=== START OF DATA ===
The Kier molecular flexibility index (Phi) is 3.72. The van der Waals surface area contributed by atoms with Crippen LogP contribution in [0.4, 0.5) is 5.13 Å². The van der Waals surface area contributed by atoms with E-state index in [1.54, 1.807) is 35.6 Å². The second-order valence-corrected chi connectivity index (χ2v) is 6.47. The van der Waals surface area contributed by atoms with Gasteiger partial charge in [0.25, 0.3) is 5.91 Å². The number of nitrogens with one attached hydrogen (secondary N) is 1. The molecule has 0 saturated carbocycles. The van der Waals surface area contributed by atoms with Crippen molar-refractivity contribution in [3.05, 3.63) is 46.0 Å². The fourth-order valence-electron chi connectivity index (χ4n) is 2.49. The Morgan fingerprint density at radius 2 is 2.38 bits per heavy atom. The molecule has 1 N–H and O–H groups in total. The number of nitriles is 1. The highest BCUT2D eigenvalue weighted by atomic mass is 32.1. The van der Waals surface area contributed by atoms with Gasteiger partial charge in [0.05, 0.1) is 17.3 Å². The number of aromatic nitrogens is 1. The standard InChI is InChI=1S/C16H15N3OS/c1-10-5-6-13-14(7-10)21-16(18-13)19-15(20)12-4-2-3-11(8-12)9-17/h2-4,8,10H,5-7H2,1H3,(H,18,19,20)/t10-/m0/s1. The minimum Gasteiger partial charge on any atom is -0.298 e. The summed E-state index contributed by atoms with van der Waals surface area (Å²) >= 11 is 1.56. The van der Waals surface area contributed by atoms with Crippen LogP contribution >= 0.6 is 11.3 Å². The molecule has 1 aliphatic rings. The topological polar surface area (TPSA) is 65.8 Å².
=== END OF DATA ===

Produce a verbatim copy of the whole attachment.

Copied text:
The Kier molecular flexibility index (Phi) is 3.72. The van der Waals surface area contributed by atoms with Crippen LogP contribution in [0.4, 0.5) is 5.13 Å². The van der Waals surface area contributed by atoms with E-state index in [1.54, 1.807) is 35.6 Å². The second-order valence-corrected chi connectivity index (χ2v) is 6.47. The van der Waals surface area contributed by atoms with Gasteiger partial charge in [0.25, 0.3) is 5.91 Å². The number of nitrogens with one attached hydrogen (secondary N) is 1. The molecule has 0 saturated carbocycles. The van der Waals surface area contributed by atoms with Crippen molar-refractivity contribution in [3.05, 3.63) is 46.0 Å². The fourth-order valence-electron chi connectivity index (χ4n) is 2.49. The Morgan fingerprint density at radius 2 is 2.38 bits per heavy atom. The molecule has 1 N–H and O–H groups in total. The number of nitriles is 1. The highest BCUT2D eigenvalue weighted by atomic mass is 32.1. The van der Waals surface area contributed by atoms with Gasteiger partial charge in [0.05, 0.1) is 17.3 Å². The number of aromatic nitrogens is 1. The standard InChI is InChI=1S/C16H15N3OS/c1-10-5-6-13-14(7-10)21-16(18-13)19-15(20)12-4-2-3-11(8-12)9-17/h2-4,8,10H,5-7H2,1H3,(H,18,19,20)/t10-/m0/s1. The minimum Gasteiger partial charge on any atom is -0.298 e. The summed E-state index contributed by atoms with van der Waals surface area (Å²) >= 11 is 1.56. The van der Waals surface area contributed by atoms with Crippen LogP contribution >= 0.6 is 11.3 Å². The molecule has 1 aliphatic rings. The topological polar surface area (TPSA) is 65.8 Å².